Mac Premo

“I studied illustration and animation at art school. The animation style I developed kind of got my foot in the door after school, affording me the opportunity to begin working with a small creative and production company called The Farm. They took me seriously at a young age, and my opportunities expanded beyond animation, into mixing live-action into productions. After a few years, I got kind of disillusioned and became a carpenter. For a while, the satisfaction of seeing the actual physicality of what I made sufficed, but what I really noticed, looking back at that time, was the continual presence of making art — whether directing or practicing carpentry. 

Regardless of whether my work sold or not, I found that the integrity I was searching for was fulfilled by making art. So, after relieving commercial filmmaking the expectation of satisfying my artistic ambition, I discovered that I really missed making commercials and films. I started making short films. I also made some phone calls, spent five years busting my ass to reintroduce myself to the film world, and now here I am. Overnight success.” – Mac Premo, uploading since 2010

Janssen Powers

“For me, things seem to have grown organically and in a very linear progression. I was playing in a band and recording music, and the process behind writing and recording music ended up being very similar to shooting and editing videos. I never attended a formal film school, but instead consumed as much online videos as possible and said yes to literally every job I was offered. I shot a TON of weddings for the first few years, which led to my first few non-profit documentary jobs, which eventually led to commercial and branded work.” – Janssen Powers, uploading since 2011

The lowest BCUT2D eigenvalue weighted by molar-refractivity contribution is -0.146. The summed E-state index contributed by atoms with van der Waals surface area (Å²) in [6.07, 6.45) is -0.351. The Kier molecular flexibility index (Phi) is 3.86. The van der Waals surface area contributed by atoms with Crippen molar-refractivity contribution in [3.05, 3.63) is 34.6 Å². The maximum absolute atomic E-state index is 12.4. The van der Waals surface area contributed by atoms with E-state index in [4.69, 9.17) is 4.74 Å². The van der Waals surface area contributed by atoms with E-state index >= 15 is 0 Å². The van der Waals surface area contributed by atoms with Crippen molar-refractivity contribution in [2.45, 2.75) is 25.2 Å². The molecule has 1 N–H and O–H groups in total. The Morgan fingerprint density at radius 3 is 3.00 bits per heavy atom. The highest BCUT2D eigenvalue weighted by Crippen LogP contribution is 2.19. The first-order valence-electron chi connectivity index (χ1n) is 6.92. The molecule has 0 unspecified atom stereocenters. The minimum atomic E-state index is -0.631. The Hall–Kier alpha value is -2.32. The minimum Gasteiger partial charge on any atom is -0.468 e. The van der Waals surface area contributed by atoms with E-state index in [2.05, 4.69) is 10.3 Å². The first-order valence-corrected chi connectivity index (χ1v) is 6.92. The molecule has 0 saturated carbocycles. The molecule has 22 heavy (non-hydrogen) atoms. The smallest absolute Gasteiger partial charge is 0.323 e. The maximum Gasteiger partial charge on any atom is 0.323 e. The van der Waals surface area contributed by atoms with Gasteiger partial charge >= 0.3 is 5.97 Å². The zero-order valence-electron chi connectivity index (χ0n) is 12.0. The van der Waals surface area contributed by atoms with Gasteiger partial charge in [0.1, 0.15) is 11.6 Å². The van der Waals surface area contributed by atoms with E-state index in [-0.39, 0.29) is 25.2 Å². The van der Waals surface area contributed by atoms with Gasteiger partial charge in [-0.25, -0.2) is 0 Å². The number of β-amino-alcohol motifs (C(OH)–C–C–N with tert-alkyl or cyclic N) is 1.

New Media LTD

“We each came into filmmaking from slightly different paths, but have been working as a trio for a little over a year now. We come from different parts of production, which is very handy when executing a project. In the last year, I think we’ve done a good job of supporting and encouraging each other to take bigger risks in writing and storytelling. It’s daunting when putting your ideas out there no matter what, but amazing to have two other people cheering you on and being like, “That’s a weird idea! Go further!” – Mike Anderson, Abigail Horton, and Ryan Dickie, New Media LTD, uploading since 2016

Bianca Giaver

“My boyfriend in college loved film, and he suggested I take a film class. Filmmaking seemed like a headache to me, but I was in love so I tried it. I was already making radio stories, so film seemed like another storytelling medium that I could try. I wouldn’t say I love filmmaking; it’s often very frustrating. But I want to express myself, and I was always pretty hopeless at drawing, or visual arts — even music. Being able to capture the real world though audio, photography, and film seemed like the quickest route to expression. I do think daily about being a public defender or a doctor. Being an artist is a terrifying career choice. It must be related to my childhood or something, I have no idea. However, I’m trying to trust the instincts of my younger self, who chose storytelling at every fork in the road. – Bianca Giaver, uploading since 2011

Kelly Jeffrey